He accepted my invitation and found it convenient on June 3, 1895, to come over from Kansas City, Mo., and bring with him his manuscript on Mexico and Mexican Politics and spend the day with me and take dinner with us.
I knew he had been a Methodist minister, interesting in conversation and full of anecdotes and incidents connected with civil and military life, and having served in the same army, "The Army of the Border," and "The Army of the Frontier," during the Civil War, our conversation naturally drifted into matters concerning the campaigns in which we participated.
He was one of the most active and energetic cavalry officers in our army in this region. Most of the time he commanded a brigade or military district and had touched elbows with many of the commanders of these armies. He was full of information in regard to the large operations of our army from the battle of Wilson Creek down to the Great Price Raid through Arkansas and Missouri in September and October 1864; he was familiar with many humorous incidents and had a natural gift in relating them; he wore long dark hair that touched his shoulders, during the war and afterward; his dashing appearance made him a familiar figure in the Army of the Border, and in The Army of the Frontier during the war period.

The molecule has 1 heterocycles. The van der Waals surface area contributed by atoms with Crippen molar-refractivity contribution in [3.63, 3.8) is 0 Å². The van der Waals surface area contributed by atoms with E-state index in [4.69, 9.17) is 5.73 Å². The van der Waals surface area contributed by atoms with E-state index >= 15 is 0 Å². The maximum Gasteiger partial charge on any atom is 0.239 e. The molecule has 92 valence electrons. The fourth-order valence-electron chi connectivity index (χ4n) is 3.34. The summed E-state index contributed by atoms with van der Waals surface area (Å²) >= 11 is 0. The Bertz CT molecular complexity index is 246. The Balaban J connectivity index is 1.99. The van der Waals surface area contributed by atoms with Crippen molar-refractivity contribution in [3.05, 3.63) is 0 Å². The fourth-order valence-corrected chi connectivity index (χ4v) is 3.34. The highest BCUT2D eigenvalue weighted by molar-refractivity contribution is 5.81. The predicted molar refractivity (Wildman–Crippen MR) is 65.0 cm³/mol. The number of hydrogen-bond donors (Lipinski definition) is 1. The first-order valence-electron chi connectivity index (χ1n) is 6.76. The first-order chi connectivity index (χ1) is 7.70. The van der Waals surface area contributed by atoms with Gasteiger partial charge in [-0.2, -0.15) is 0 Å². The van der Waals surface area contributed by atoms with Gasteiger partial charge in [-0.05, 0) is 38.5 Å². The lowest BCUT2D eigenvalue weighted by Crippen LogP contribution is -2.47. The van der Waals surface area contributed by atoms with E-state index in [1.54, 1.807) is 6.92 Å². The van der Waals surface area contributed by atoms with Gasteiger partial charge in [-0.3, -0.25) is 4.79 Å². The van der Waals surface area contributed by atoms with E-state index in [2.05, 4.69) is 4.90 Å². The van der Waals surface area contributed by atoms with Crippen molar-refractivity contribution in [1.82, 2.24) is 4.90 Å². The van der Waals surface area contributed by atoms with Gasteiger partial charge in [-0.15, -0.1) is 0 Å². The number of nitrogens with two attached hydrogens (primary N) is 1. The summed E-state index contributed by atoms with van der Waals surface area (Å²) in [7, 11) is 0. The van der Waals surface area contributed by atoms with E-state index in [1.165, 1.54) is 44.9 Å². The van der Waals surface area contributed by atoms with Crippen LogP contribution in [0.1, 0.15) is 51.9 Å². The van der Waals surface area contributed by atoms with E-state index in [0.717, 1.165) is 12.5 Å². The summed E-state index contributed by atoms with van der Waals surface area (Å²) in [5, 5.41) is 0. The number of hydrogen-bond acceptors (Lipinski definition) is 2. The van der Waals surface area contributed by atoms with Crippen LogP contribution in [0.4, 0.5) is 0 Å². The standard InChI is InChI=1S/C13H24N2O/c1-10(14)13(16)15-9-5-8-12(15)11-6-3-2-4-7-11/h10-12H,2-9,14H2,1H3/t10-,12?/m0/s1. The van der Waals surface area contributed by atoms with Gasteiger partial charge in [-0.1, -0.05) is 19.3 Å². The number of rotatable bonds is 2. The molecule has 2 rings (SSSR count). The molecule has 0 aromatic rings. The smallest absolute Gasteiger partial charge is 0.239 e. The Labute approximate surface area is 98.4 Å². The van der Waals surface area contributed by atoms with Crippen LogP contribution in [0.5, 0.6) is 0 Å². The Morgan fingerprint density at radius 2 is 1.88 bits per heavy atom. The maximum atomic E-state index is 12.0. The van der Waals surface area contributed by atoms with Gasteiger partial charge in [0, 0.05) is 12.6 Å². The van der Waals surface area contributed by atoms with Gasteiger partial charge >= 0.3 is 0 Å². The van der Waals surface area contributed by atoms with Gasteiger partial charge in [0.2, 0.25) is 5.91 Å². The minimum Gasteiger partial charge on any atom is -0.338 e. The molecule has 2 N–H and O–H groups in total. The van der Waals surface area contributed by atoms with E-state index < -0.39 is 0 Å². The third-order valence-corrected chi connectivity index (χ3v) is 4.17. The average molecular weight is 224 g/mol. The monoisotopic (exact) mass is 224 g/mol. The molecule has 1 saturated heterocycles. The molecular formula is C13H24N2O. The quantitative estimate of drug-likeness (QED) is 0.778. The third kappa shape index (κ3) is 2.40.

During his visit, he read to me several chapters of his manuscript on "Mexico and Mexican Politics," or as he expressed it, turning the X-Ray on Mexico and Mexican Politics, and we commented on the policy of President Diaz, who was serving his third or fourth term as President of the Republic, and we doubted the methods by which he was perpetuating himself in office; we did not believe that the people of this country would stand for a President being elected for a third or fourth term, although General Grant, the most popular hero we have ever had, failed in his aspirations to receive a nomination for a third term.
From the information Colonel Cloud obtained while in Mexico, he was impressed that the Mexican President was a man of great force of character, and was inclined to